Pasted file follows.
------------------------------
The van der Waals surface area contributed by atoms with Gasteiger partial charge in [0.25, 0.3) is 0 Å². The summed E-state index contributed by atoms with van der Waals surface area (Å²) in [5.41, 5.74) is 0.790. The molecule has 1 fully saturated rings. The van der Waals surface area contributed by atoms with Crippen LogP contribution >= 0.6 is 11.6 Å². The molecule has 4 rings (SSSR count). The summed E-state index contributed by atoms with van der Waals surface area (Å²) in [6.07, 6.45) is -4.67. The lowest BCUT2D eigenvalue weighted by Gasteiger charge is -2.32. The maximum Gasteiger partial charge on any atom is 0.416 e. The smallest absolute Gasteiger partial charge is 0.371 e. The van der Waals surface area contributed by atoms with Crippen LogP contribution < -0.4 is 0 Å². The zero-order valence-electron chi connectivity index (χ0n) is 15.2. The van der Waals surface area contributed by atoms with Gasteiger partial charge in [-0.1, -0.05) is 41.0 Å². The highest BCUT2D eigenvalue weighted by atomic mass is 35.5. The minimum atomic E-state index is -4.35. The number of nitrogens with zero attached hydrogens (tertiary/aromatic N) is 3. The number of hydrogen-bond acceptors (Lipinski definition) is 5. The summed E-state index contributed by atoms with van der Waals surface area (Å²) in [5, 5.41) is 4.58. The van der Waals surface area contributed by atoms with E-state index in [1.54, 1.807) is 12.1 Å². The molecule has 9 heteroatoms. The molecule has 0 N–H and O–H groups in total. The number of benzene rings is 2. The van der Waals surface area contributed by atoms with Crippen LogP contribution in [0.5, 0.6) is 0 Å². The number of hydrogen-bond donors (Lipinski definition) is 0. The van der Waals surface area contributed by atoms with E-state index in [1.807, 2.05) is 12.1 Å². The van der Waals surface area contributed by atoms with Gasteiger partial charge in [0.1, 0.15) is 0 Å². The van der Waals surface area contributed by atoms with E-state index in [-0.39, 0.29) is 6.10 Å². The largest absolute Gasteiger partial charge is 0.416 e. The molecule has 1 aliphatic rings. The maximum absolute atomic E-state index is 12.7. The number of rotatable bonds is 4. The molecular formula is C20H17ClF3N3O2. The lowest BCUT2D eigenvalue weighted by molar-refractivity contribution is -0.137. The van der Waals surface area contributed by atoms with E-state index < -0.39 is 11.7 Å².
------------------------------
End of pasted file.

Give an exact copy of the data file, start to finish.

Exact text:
The van der Waals surface area contributed by atoms with Gasteiger partial charge in [0.25, 0.3) is 0 Å². The summed E-state index contributed by atoms with van der Waals surface area (Å²) in [5.41, 5.74) is 0.790. The molecule has 1 fully saturated rings. The van der Waals surface area contributed by atoms with Crippen LogP contribution >= 0.6 is 11.6 Å². The molecule has 4 rings (SSSR count). The summed E-state index contributed by atoms with van der Waals surface area (Å²) in [6.07, 6.45) is -4.67. The lowest BCUT2D eigenvalue weighted by Gasteiger charge is -2.32. The maximum Gasteiger partial charge on any atom is 0.416 e. The smallest absolute Gasteiger partial charge is 0.371 e. The van der Waals surface area contributed by atoms with Crippen LogP contribution < -0.4 is 0 Å². The zero-order valence-electron chi connectivity index (χ0n) is 15.2. The van der Waals surface area contributed by atoms with Gasteiger partial charge in [-0.1, -0.05) is 41.0 Å². The highest BCUT2D eigenvalue weighted by atomic mass is 35.5. The minimum atomic E-state index is -4.35. The number of nitrogens with zero attached hydrogens (tertiary/aromatic N) is 3. The number of hydrogen-bond acceptors (Lipinski definition) is 5. The summed E-state index contributed by atoms with van der Waals surface area (Å²) in [5, 5.41) is 4.58. The van der Waals surface area contributed by atoms with E-state index in [1.54, 1.807) is 12.1 Å². The molecule has 9 heteroatoms. The molecule has 0 N–H and O–H groups in total. The number of benzene rings is 2. The van der Waals surface area contributed by atoms with Crippen LogP contribution in [0.5, 0.6) is 0 Å². The number of hydrogen-bond donors (Lipinski definition) is 0. The van der Waals surface area contributed by atoms with E-state index in [1.807, 2.05) is 12.1 Å². The van der Waals surface area contributed by atoms with Gasteiger partial charge in [0.1, 0.15) is 0 Å². The van der Waals surface area contributed by atoms with E-state index in [-0.39, 0.29) is 6.10 Å². The largest absolute Gasteiger partial charge is 0.416 e. The molecule has 1 aliphatic rings. The maximum absolute atomic E-state index is 12.7. The number of rotatable bonds is 4. The molecular formula is C20H17ClF3N3O2. The lowest BCUT2D eigenvalue weighted by molar-refractivity contribution is -0.137. The van der Waals surface area contributed by atoms with E-state index < -0.39 is 11.7 Å².